Honored as a top “40 Under 40” in 2017 by the American Association of Political Consultants, Emily Parcell’s decade-long campaign resume includes managing a state legislative program that flipped control to Democrats, field and political roles on three Presidential Caucus campaigns, and managing President Barack Obama’s 2008 victory in Indiana. Most recently, Emily served as a senior advisor on Elizabeth Warren’s presidential campaign.
As the world began shutting down last March, I was in one of the worst possible places. Campaign Hangover Zone. Detachment, frustration and general “now what”-ness overtook me on an early morning flight from Boston to Des Moines. I’d been here before. December 2000. January 2004. November 2016. And now March 6, 2020.
The night of February 3, I sat in a boiler room in West Des Moines, waiting on results from the Iowa Caucus. We all know how that unraveled. Or didn’t. Our team headed to the airport to hop a chartered off-off-off brand flight to New Hampshire, where I curled up in my seat and avoided the pack of press and staff around me. I didn’t need the app to work. I knew it wasn’t the night we’d been hoping for.
And I felt like absolute garbage. My head pounded. I told myself it was my body begging me to get more sleep at night. Nothing I hadn’t experienced at the end of other campaigns. Except for the hacking, body-contorting cough that had gripped me for a week and showed no signs of letting up. “Power through, Parcell. Power through,” looped in my mind as we headed east.
Super Tuesday loomed, with limited resources stretched across an ungodly number of state nominating contests racing at us within days of each other. Our strategy leaned heavily on a small corner of the headquarters, a bullpen decorated with holiday lights and homemade signs. A team of a dozen people, give or take, huddled behind laptops with noise cancelling headphones, quietly directed millions of volunteer texts and calls in all corners of the country. Blissfully unaware we were living the last month of the election with campaign offices, that corner of HQ felt revolutionary. I found myself flashing back to my first presidential campaign, dialing away in a borrowed law office striving for the goal of 80 contacts a night.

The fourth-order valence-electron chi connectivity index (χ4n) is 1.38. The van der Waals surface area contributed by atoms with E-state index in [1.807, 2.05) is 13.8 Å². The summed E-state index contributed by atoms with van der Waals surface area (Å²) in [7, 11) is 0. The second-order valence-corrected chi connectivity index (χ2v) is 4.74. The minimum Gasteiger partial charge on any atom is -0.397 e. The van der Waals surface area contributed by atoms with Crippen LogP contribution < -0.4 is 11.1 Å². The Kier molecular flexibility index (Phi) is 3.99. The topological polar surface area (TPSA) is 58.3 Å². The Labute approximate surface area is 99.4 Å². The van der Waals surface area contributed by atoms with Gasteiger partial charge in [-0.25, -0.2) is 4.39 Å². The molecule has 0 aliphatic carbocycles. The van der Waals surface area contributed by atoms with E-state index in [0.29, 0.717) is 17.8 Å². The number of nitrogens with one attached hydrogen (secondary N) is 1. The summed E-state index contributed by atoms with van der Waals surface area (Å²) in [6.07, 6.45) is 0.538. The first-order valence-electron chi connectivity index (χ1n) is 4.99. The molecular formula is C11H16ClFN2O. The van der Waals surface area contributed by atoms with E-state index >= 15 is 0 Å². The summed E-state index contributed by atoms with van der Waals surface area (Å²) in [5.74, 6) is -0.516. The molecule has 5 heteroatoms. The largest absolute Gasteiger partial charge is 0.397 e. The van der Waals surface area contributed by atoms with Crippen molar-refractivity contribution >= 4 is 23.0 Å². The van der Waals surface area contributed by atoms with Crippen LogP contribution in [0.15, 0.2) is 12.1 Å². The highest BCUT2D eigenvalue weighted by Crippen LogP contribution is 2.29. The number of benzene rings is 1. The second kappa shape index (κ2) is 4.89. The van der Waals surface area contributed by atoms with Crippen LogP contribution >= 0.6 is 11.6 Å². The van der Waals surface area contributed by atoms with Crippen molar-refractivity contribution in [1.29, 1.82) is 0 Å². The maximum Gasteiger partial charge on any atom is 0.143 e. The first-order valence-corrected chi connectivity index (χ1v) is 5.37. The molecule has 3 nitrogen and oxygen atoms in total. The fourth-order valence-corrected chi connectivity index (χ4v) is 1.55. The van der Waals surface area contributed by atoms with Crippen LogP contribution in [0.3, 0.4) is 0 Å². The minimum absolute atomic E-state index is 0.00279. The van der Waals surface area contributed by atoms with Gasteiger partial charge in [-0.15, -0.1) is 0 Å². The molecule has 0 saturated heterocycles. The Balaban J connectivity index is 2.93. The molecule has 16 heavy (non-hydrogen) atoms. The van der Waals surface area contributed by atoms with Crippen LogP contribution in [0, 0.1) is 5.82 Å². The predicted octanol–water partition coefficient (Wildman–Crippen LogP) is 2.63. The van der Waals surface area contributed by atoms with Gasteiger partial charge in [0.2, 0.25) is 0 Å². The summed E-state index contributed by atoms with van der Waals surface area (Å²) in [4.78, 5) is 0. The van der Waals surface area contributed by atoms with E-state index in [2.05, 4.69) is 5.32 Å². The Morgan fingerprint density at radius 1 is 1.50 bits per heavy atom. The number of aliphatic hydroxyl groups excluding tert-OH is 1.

It was hard to believe how far we had come in 20 years. It was unfathomable how far we would go in the next eight months.
A week after my angst-filled flight from Boston, germ theory and misinformation began to fuse together a time-lapse nuclear bomb and detonate it smack in the middle of the 2020 election cycle. From their quiet virtual bullpens, tech-savvy teams of operatives, developers and visionaries banded together to meet the moment. Overcoming the unique chaos of campaigning in “Shutdown America,” operatives armed with the latest tech tools took back the White House, defended a Democratic majority in the U.S. House, and topped it off with a twin victory for the ages in Georgia, of all places.
Democrats, following an extended party primary and in the midst of a horrifying global pandemic, turned the 2020 election into a complete sweep at the federal level. The political ecosystem leaped into the future with rousing success through an explosion of campaign technology adopted from necessity. Recognizing technology as campaign strategy is the next step in campaign innovation.
The proliferation of tech solutions, tools and ongoing development in the political space gives campaigns at every level unprecedented access to strategy on a national scale. A well-trained organizer with the right tech solution can mobilize thousands of volunteers from their basement apartment. A catchy Tik Tok and link to an online merch store stocked with $25 t-shirts can snowball into a massive grassroots donor army. All at the click of a button. All with off-the-shelf political tech available at affordable prices.
No presidential bank account required. No MSNBC platform necessary.
As campaigns gear up for 2022, they must internalize the brick-and-mortarless reality we find ourselves in. Do we need an office? Can staff and volunteers be located anywhere? These are some of the earliest questions many are dealing with. To this list, I would argue, they should add “Which tech tools will maximize my volunteer capacity? Which tools will juice my grassroots fundraising? Which tools can push my message through influential networks? Which tools can make me more efficient with my time? Which tools can make my candidate more efficient with their time?”
2020 changed everything. We no longer live in a brick-and-mortar world. It’s a challenge campaigns had to solve for last November. It’s a reality campaigns from now on should exploit.
The era of tech on the campaign trail is upon us.
Smart campaigns will internalize this. Winning campaigns will get there early.